• Let Klyr-Fire or water dry before firing (or your enamels will pop/volcano off as you begin heating).
  • If you fill in a hole, poke it open with a toothpick.
  • You can apply a few layers of enamel to a piece, firing between each layer.  A white base on your piece really allows colors to pop!
  • You might want to counter enamel the back side of your piece (if using 18-22 gauge metal).

Set the item up on an enameling spatula or small pedestal -- a water bottle cap (that you won’t be using for drinking!), or the punch from a disk cutter work well. This makes it easier to pick up later without marring the edges of your item..

Torch Firing

It’s nice to be able to use enamels without having to use a kiln.  A kiln is a wonderful professional option for firing, but for simple, flat pieces it is great to have the inexpensive, simple option of using a torch.  There are a few different fuel types that work well:  MAPP gas, Propane Fuel or Butane.  (Please note that smaller butane micro-torches can be used for enameled head pins, but do not typically provide enough sustained heat for larger pieces).   We have found that for multiple firings, using a different gases at each firing can produce interesting (read: beautiful, iridescent) results.  A few basic tips to consider before firing:

  • Make sure that you are working over a fire-proof surface that is free of drafts.
  • A tripod is essential to torch firing.  You can fire using the metal mesh screen that comes with the tripod.  The downside to this method is that you are heating the mesh grid in addition to your piece.  For a faster, clearer, cleaner firing we recommend using the enameling basket.  The basket nestles inside the tripod, allowing you to directly apply heat to your piece.
  • If you are using a torch that has a hose, it is strongly recommended that you invest in a fuel tank holder.  The tank holder yields one less moving part, allowing you to focus your flame and not worry about a canister tipping over or otherwise being a burden.
  • Cross-locking tweezers provide a stable way to transfer your powder coated piece to your firing station.  It is tricky to transfer powdered pieces to the enameling basket or mesh screen, consider practicing this movement in advance so that you are confident in your technique before you have a coated piece ready to fire.
  • The MAP/Pro Gas Fuel torch can be used with either MAP gas or Propane fuel canisters.  Many prefer MAP gas for firing enamels, but Propane can be used (and is also a cost-effective way to anneal metal, whether for enameling, fold forming, embossing or other techniques).
  • The Butane Torch Head is fast and easy.  There is no additional cord to deal with, and it is great for enameling beads.  The fuel canister lasts a surprisingly long time.

When firing your piece:

  • Set item in basket or mesh. Gently heat from underneath with a bushy flame.  Move in a circular motion, heating from the back to the front.  (Do not heat from above as you can “blow” the enamel off your piece).
  • Watch closely: when the enamel begins to melt, you’ll see a glossy “orange peel” stage where the enamel beads up before slumping to a smooth fired sheen. Fire a bit more, but don’t overheat – some colors will scorch.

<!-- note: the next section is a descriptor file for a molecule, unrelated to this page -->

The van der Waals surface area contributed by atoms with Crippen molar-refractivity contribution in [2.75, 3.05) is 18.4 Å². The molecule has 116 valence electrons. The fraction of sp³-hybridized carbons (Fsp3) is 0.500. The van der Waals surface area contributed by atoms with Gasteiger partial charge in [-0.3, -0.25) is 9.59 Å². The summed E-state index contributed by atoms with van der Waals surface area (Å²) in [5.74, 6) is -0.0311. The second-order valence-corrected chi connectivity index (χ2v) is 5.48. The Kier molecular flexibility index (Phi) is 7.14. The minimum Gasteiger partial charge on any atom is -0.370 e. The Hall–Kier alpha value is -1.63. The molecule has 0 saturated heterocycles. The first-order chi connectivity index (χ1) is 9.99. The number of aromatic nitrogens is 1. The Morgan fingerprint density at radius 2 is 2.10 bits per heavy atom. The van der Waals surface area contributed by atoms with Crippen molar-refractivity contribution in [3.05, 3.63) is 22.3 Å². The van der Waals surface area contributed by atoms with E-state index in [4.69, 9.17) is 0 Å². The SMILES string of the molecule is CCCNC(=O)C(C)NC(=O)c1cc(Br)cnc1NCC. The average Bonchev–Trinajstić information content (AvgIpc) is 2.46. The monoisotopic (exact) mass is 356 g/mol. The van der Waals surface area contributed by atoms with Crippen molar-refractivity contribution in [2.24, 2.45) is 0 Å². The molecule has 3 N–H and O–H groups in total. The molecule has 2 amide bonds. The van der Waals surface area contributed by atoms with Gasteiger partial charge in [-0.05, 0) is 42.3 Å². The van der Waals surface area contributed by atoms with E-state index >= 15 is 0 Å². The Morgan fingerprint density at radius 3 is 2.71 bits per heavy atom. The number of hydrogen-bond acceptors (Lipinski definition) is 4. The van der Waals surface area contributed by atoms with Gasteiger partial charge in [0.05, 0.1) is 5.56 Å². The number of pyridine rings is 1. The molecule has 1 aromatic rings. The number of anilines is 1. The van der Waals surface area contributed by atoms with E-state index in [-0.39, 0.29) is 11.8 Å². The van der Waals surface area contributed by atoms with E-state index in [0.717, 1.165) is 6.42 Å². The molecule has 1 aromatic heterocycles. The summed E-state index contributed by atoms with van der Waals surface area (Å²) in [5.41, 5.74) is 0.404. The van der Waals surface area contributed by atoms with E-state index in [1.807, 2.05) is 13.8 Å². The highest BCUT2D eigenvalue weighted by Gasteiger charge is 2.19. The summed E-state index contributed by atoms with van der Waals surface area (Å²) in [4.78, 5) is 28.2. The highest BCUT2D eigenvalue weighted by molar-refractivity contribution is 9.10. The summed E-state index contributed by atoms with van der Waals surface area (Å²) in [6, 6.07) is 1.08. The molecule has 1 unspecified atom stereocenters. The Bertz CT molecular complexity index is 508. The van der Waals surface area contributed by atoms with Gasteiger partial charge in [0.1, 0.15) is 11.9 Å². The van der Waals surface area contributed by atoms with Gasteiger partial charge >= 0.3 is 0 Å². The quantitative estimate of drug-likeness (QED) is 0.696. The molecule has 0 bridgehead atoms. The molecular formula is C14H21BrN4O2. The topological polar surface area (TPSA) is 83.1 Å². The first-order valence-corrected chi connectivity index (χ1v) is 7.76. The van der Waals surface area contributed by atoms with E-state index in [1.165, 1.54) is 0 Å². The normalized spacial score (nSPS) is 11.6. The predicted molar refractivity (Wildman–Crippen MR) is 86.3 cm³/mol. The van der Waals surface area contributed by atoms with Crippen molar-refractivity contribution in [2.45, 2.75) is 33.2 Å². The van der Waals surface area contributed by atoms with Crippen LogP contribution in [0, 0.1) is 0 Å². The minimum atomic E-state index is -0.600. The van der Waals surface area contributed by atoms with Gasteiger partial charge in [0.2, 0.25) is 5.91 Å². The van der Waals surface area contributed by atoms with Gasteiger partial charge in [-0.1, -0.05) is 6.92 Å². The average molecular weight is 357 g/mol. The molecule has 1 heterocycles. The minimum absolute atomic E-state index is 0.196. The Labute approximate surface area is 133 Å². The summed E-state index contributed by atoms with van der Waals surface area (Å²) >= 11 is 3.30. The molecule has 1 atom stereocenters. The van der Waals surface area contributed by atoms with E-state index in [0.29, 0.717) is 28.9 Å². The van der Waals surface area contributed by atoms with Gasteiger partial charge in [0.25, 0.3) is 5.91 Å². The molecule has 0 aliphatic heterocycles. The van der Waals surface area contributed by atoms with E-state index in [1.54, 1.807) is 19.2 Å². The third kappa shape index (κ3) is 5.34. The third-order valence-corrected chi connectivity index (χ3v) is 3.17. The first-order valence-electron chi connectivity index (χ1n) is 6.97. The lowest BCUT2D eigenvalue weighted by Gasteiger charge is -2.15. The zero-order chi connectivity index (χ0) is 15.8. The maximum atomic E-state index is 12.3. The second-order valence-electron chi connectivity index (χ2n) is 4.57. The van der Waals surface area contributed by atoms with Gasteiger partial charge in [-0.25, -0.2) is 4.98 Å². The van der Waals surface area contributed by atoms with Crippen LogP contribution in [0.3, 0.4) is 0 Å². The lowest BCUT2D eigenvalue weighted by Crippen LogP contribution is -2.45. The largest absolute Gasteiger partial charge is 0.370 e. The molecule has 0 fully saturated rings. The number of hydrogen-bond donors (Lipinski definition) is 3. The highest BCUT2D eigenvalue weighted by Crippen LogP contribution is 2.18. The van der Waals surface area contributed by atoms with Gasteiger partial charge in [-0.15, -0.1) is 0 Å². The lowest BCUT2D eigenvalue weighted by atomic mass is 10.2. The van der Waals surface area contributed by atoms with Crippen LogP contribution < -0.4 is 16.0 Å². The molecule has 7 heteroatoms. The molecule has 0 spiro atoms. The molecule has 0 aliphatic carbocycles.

• Carefully remove using tweezers to grasp the edge of your piece, and allow it to slowly cool in a mini crockpot of pre-warmed vermiculite.
  • After piece has slowly cooled in the vermiculite, wipe off any spots using a cloth.
  • If you are firing multiple pieces concurrently, you can quickly cool the enameling basket and tweezers by quenching them in cool water.  If using mesh, allow it to cool naturally.

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Finishing

The final steps to completing your piece include cleaning and filing:

  • Soak your piece in a pot of pickle for a brief period of time to clean.  Remove from pickle using copper tongs.  Wipe clean and use a cloth to dry.
  • To refine any sharp edges or rough spots, use an Alundum Stone under water (to protect yourself from glass filings, and prolong the life of the stone).
  • If, after pickling, there is any firescale or black spots, use Penny Brite to clean (be careful using this over the glossy enamel as it may scratch the glossy glass surface).
  • Enamel is durable, but not totally infallible. Handle finished pieces with care.

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Experiment

It’s rewarding to use enamels.  We recommend reading the Thompson Enamel Workbook, a great resource that contains lots of valuable tips, techniques and technical reference material covering a wide variety of enamels, metals, and methods:

  • Want to experiment with alternate metals?  Learn which types of enamels work best on which metals, and why. Learn more about COE (coefficient of expansion) in the Thompson Enamel Workbook.
  • Learn the best patterns for sifting or using stencils, and why the pattern matters.
  • Curious about counter enamel?  The workbook explains when to use counter enamel and when it can be skipped.

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Have fun playing with color and enjoy the simplicity of torch-firing enamels!